Alex Thomas couldn’t breathe. Numb from head to toe, the eleven year-old day dreamer from Timpleville, Ontario realized his time in this world was finally up. Flashes of light danced through his air bubbles. Slipping deeper under the water, he let go of the struggle. The dark suffocating walls closed in, pulling him farther away from his life. He closed his eyes and smiled. I’m okay with this. If it’s my time, then it’s my time.
He had embarked on a happy, yet curious journey in his short stay. His parents were proud of his achievements, for the most part. His grades were mediocre, and his work ethic had potential, but Alex had tried his best. His parents could see that.
He had hoped to say goodbye to his friend Henry, the extra-large giant who sat in front of him each day in his grade six homeroom class. He had a gentle soul. Then, of course, there was Henry’s drop dead gorgeous step-sister. He knew he didn’t stand a chance with her anyway. The one positive was knowing Alex would never have to see the creep, Damian Dermite, who roamed the school halls like a panther, searching for someone to pounce on. Damian haunted him at night in his dreams, but it didn’t matter anymore.
A faint murmur filtered into Alex’s ears. Opening his eyes, a figure appeared out through the water, along the side of the river - a woman. Her face difficult to see, but her presence brought an air of hope. She walked along the muddy bank following Alex down the river.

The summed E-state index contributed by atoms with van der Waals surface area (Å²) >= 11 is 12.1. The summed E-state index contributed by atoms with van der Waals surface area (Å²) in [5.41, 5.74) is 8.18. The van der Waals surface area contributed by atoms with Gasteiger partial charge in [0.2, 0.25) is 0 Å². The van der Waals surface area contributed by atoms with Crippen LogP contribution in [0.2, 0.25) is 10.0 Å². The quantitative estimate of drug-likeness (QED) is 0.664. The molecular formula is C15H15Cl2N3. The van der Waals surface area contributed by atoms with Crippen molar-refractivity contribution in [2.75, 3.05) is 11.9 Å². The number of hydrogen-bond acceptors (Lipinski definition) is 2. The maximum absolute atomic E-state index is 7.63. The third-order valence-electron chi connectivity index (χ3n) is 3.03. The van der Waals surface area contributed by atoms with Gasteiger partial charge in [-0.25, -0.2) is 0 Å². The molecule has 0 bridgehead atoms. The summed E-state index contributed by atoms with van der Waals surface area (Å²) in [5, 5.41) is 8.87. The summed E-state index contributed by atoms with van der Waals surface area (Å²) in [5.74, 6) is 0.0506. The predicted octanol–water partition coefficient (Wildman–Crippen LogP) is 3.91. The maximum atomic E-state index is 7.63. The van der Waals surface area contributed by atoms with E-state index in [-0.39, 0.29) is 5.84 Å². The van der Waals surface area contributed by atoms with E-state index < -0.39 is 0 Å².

“It’s not your time yet Alex,” the woman whispered. Her voice was gentle and soothing. She seemed close to him, closer than she really was.
“Who are you?” Alex asked. “Do I know you?” His words muffled through the water, bubbling up to the surface.
The woman shook her head, continuing to follow him.
Alex reached out his hands. “Are you an angel?”
“It’s coming,” the woman replied.
Air bubbles escaped from Alex’s mouth. “What’s coming? Is it death? Is that what is coming?” The woman stepped into the water, her arms dipped under the surface. Her hands stretched out toward him.
“It’s coming,” the woman repeated.
“I don’t understand.”
Alex’s toes wriggled, the numbness in his hands faded away. A warm rush of energy seeped through him, shaking every muscle, every bone in his body.
“Alex, its coming.”
“What’s coming?” Alex shouted again. “Tell me.”
The woman grabbed Alex’s arm, dragging him back, against the current of the river. His face surfaced for a second. Air blasted inside his lungs, filling him with life. “Get up,” the woman shouted. Her fingers dug deeply into his arms.
Another rush of air filtered into him, bringing feeling back to his legs. “I’m okay with this,” Alex said. “I’m ready.”
The woman slapped his face, pulling him up along the river bank. His once limp body twitched and twisted.
“Alexander Thomas, get up right this second.” The woman let go his arm and stepped away from the river. Her feet were all Alex could see. His face rested in the warm mud beside the shoreline. Weeds jetted up around him, blocking his view of the curious lady. She turned away and disappeared through the darkness and thick brush.
Lying on the ground, the mud slowly seeped into Alex’s mouth. He didn’t care, he was safe now. Even though the earth vibrated around him, Alex was happy.
Another strange tremor shook the earth below his body.
Alex shook it off, and breathed in the warm air.
“Alex Thomas, get your butt up right this second!”